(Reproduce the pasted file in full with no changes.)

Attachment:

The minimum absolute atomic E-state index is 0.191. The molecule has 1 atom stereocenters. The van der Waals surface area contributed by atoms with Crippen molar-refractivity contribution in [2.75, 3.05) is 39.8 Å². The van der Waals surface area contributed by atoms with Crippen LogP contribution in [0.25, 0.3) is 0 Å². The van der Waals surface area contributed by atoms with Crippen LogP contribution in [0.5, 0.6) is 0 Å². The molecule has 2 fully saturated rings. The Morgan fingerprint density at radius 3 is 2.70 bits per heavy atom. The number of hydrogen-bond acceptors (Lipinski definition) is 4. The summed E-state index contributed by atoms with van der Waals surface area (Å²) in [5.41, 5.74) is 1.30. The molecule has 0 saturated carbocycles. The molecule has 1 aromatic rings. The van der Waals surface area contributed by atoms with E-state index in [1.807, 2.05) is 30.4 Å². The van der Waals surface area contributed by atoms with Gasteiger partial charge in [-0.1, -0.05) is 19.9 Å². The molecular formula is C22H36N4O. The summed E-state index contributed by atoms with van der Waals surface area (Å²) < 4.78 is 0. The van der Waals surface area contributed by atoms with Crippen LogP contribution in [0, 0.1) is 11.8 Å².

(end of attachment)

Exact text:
The minimum absolute atomic E-state index is 0.191. The molecule has 1 atom stereocenters. The van der Waals surface area contributed by atoms with Crippen molar-refractivity contribution in [2.75, 3.05) is 39.8 Å². The van der Waals surface area contributed by atoms with Crippen LogP contribution in [0.25, 0.3) is 0 Å². The van der Waals surface area contributed by atoms with Crippen LogP contribution in [0.5, 0.6) is 0 Å². The molecule has 2 fully saturated rings. The Morgan fingerprint density at radius 3 is 2.70 bits per heavy atom. The number of hydrogen-bond acceptors (Lipinski definition) is 4. The summed E-state index contributed by atoms with van der Waals surface area (Å²) in [5.41, 5.74) is 1.30. The molecule has 0 saturated carbocycles. The molecule has 1 aromatic rings. The van der Waals surface area contributed by atoms with E-state index in [1.807, 2.05) is 30.4 Å². The van der Waals surface area contributed by atoms with Gasteiger partial charge in [-0.1, -0.05) is 19.9 Å². The molecular formula is C22H36N4O. The summed E-state index contributed by atoms with van der Waals surface area (Å²) < 4.78 is 0. The van der Waals surface area contributed by atoms with Crippen LogP contribution in [0, 0.1) is 11.8 Å².